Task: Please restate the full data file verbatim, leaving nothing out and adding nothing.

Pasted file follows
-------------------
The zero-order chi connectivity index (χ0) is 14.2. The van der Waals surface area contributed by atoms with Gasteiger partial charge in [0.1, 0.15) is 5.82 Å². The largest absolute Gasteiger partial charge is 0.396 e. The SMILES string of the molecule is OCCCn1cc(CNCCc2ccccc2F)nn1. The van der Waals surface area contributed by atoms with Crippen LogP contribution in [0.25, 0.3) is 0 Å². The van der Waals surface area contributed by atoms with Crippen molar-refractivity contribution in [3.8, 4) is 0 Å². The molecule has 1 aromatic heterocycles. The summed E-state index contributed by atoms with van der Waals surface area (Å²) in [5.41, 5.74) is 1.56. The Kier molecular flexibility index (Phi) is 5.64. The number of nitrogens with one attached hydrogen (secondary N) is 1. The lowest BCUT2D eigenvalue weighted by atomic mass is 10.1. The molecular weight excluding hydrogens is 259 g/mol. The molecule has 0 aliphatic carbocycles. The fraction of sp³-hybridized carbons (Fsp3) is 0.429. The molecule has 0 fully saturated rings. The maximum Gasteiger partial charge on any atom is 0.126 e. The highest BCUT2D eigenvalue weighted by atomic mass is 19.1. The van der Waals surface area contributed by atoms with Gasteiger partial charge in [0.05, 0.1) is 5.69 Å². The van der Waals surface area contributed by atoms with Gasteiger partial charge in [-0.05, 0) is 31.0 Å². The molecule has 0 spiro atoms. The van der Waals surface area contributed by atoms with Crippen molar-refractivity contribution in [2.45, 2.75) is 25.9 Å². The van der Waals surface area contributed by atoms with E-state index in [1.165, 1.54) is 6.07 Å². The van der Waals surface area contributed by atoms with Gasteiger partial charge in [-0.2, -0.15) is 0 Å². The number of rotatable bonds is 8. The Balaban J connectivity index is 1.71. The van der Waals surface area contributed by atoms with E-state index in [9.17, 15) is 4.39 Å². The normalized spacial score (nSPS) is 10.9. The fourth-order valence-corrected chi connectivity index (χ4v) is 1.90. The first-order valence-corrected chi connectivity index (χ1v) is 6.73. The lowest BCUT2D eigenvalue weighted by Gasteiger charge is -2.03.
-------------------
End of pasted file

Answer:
The zero-order chi connectivity index (χ0) is 14.2. The van der Waals surface area contributed by atoms with Gasteiger partial charge in [0.1, 0.15) is 5.82 Å². The largest absolute Gasteiger partial charge is 0.396 e. The SMILES string of the molecule is OCCCn1cc(CNCCc2ccccc2F)nn1. The van der Waals surface area contributed by atoms with Crippen LogP contribution in [0.25, 0.3) is 0 Å². The van der Waals surface area contributed by atoms with Crippen molar-refractivity contribution in [3.8, 4) is 0 Å². The molecule has 1 aromatic heterocycles. The summed E-state index contributed by atoms with van der Waals surface area (Å²) in [5.41, 5.74) is 1.56. The Kier molecular flexibility index (Phi) is 5.64. The number of nitrogens with one attached hydrogen (secondary N) is 1. The lowest BCUT2D eigenvalue weighted by atomic mass is 10.1. The molecular weight excluding hydrogens is 259 g/mol. The molecule has 0 aliphatic carbocycles. The fraction of sp³-hybridized carbons (Fsp3) is 0.429. The molecule has 0 fully saturated rings. The maximum Gasteiger partial charge on any atom is 0.126 e. The highest BCUT2D eigenvalue weighted by atomic mass is 19.1. The van der Waals surface area contributed by atoms with Gasteiger partial charge in [0.05, 0.1) is 5.69 Å². The van der Waals surface area contributed by atoms with Gasteiger partial charge in [-0.05, 0) is 31.0 Å². The molecule has 0 spiro atoms. The van der Waals surface area contributed by atoms with Crippen molar-refractivity contribution in [2.45, 2.75) is 25.9 Å². The van der Waals surface area contributed by atoms with E-state index in [1.165, 1.54) is 6.07 Å². The van der Waals surface area contributed by atoms with Gasteiger partial charge in [-0.2, -0.15) is 0 Å². The number of rotatable bonds is 8. The Balaban J connectivity index is 1.71. The van der Waals surface area contributed by atoms with E-state index in [9.17, 15) is 4.39 Å². The normalized spacial score (nSPS) is 10.9. The fourth-order valence-corrected chi connectivity index (χ4v) is 1.90. The first-order valence-corrected chi connectivity index (χ1v) is 6.73. The lowest BCUT2D eigenvalue weighted by Gasteiger charge is -2.03.